Occupy TV Ads? The Branding of Occupy Wall Street
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This story originally appeared at Salon.
Last week, the first Occupy Wall Street TV ad began airing on channels including Fox News and ESPN:
The airtime was paid for through a crowd-sourced funding service, which has raised about $13,000 so far. The ad was created by freelance director David Sauvage, who shot footage on location in Zuccotti Park during the early weeks of the protest. The spot even ran during the O’Reilly Factor on some cable providers one night last week, according to Sauvage.
The ad was not endorsed by the general assembly at Zuccotti Park, the official governing body for Occupy Wall Street in New York; rather, like much of the work around Occupy, it was created as an affinity project by a supporter of the movement.
Sauvage’s bread and butter is corporate commercial work; ironically, his most recent project before the Occupy Wall Street ad was a commercial for the Wall Street Journal.
I sat down with Sauvage to talk about the creation of the ad and the continuing battle over the branding of the Occupy movement. His second and third Occupy ads are below. He is also planning a corporate spoof ad in partnership with some activists involved in Occupy Wall Street.
You typically work with corporate clients. How did you approach the Occupy Wall Street ads differently given that there was no client in the traditional sense?
I approached it the way I would approach ideally any spot. I tried to figure what was at the heart of what is going on. I tried to figure out what they wanted; I looked at Occupy Wall Street as my client, which was interesting because there is no one person who speaks for it. I wanted to make something that was both true to them but that was also palatable to a wide audience. Those were the two constraints I was operating under.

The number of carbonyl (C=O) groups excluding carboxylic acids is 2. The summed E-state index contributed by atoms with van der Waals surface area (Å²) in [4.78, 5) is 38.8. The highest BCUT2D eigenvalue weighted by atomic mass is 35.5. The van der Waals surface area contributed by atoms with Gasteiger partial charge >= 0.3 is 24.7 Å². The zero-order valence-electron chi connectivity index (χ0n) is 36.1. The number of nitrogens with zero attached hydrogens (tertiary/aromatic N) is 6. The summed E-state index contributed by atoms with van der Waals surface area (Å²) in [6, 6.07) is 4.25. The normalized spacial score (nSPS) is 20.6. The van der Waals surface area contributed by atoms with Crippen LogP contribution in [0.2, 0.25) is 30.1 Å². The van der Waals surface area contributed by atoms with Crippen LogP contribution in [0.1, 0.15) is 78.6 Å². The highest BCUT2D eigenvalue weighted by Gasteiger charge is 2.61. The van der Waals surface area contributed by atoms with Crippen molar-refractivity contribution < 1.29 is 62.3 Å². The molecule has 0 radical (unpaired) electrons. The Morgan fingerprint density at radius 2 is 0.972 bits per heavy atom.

How did those two constraints shape the ads you produced?
In terms of being true to Occupy Wall Street, it was important for me to capture the diversity of views at Zuccotti Park. The movement has been constantly criticized for not knowing what it wants. I think that that criticism is a reaction to an actual strength of the movement: People want different things, and that’s something to celebrate, rather than criticize. I thought it would be a big mistake to say in the ad, “This is what Occupy Wall Street is about.” Because no matter what message I came up with, it would have alienated a third or two-thirds of the people there. It was a matter of having the balls to say, “I can do something that speaks for the movement,” and the humility to say, “I’m going to embrace the diversity of views that makes up the movement.”
In terms of making an ad that’s palatable, that’s casting and editing. I specifically picked people out who I felt audiences could easily relate to. People with tattoos on their faces or really shaggy hair, I tended to leave out; people who looked more presentable I tended to put it. If they looked “threatening” or “hippyish” — from the perspective of an ignoramus, I mean — then it was doubly important for me to make sure they were crystal clear in their thinking, so that we could undermine the stereotypes. I wanted the audience to think, “Oh, that is somebody I know.” I wanted to prevent the audience from being able to “other” the protesters.
How did the actual production in the park work?